HOW DO YOU go about rein­vent­ing one of the most iconic screen mon­sters of all time? Well, if you’re An­drés Muschi­etti — the Ar­gen­tine di­rec­tor of 2013’s break­out hit Mama and the man charged with re­boot­ing Stephen King’s It — you start by ad­mit­ting said mon­ster never re­ally freaked you out in the first place.

“I un­der­stand Tim Curry’s Pen­ny­wise is a cult hor­ror mo­ment,” says Muschi­etti, “but I was never scared by him. I think he’s great — he scared the shit out of a gen­er­a­tion — but I was older when I saw the [1990] TV se­ries. For me, to make some­thing scary you have to look in­side your­self. I wanted Pen­ny­wise to be child-like. For me, this is a mon­ster cre­ated by the imag­i­na­tion of chil­dren. That’s why it must keep killing; it will cease to ex­ist if chil­dren stop be­liev­ing in it.”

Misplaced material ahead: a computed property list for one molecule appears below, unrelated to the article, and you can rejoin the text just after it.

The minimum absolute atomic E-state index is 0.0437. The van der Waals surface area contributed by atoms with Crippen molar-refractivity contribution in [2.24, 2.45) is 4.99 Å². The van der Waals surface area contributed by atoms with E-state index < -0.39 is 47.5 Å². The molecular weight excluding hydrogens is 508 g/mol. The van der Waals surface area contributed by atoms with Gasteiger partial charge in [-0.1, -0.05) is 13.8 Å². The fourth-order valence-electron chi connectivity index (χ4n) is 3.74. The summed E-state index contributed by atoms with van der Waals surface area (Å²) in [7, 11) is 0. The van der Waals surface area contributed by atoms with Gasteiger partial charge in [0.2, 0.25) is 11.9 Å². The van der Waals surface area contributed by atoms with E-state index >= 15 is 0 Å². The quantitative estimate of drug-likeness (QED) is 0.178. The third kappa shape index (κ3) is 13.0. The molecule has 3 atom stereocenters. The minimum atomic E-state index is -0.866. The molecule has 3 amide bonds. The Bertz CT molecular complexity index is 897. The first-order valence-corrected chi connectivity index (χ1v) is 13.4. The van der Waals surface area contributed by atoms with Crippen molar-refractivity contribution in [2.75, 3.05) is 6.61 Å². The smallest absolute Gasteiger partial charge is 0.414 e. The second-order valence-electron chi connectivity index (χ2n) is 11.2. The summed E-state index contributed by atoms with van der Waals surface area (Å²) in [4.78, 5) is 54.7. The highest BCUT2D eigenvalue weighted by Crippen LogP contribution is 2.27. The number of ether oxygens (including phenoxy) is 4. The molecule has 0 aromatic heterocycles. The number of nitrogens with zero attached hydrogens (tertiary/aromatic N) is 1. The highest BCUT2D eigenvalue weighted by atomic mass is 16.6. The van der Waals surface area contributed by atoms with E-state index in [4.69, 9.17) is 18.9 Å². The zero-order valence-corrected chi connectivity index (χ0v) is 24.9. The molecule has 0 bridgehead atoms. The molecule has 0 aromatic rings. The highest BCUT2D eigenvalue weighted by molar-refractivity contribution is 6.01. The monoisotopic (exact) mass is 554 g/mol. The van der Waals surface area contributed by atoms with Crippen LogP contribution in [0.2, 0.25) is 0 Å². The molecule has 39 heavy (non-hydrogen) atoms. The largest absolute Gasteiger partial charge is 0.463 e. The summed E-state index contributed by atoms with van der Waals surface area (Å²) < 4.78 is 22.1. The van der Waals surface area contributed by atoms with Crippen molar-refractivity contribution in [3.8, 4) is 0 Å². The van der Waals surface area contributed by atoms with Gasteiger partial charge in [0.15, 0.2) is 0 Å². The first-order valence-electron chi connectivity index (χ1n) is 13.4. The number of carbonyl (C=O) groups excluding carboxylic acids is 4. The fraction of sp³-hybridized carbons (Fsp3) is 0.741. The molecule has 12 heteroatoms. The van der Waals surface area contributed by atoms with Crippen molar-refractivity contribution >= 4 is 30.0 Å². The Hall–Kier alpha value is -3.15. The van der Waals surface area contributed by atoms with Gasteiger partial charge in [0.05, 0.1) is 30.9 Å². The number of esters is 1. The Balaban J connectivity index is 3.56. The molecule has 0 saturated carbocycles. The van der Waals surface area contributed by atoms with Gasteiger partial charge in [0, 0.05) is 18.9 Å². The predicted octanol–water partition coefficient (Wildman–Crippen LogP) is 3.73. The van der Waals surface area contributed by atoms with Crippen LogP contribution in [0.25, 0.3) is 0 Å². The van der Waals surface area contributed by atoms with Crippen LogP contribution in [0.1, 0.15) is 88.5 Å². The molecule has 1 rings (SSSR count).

The tale of an in­ter-di­men­sional evil with a pen­chant for fright wigs, It has been split into two movies, the first of which will con­cen­trate on the group of kids who un­cover the sin­is­ter pres­ence of the mon­ster (Bill Skars­gård) lurk­ing in their town. Muschi­etti’s end-game is sim­ple: to trau­ma­tise a whole new gen­er­a­tion. And his meth­ods couldn’t be more timely, thanks to the bizarre re­cent spate of creepy-clown sight­ings across the globe. “Af­ter all the mon­ster-clown it­er­a­tions through the years, you’d imag­ine peo­ple would be fed up with them,” the di­rec­tor grins. “But they’re still re­ally fright­ened. Hon­estly, there were peo­ple on my crew who re­gret­ted tak­ing the job...”

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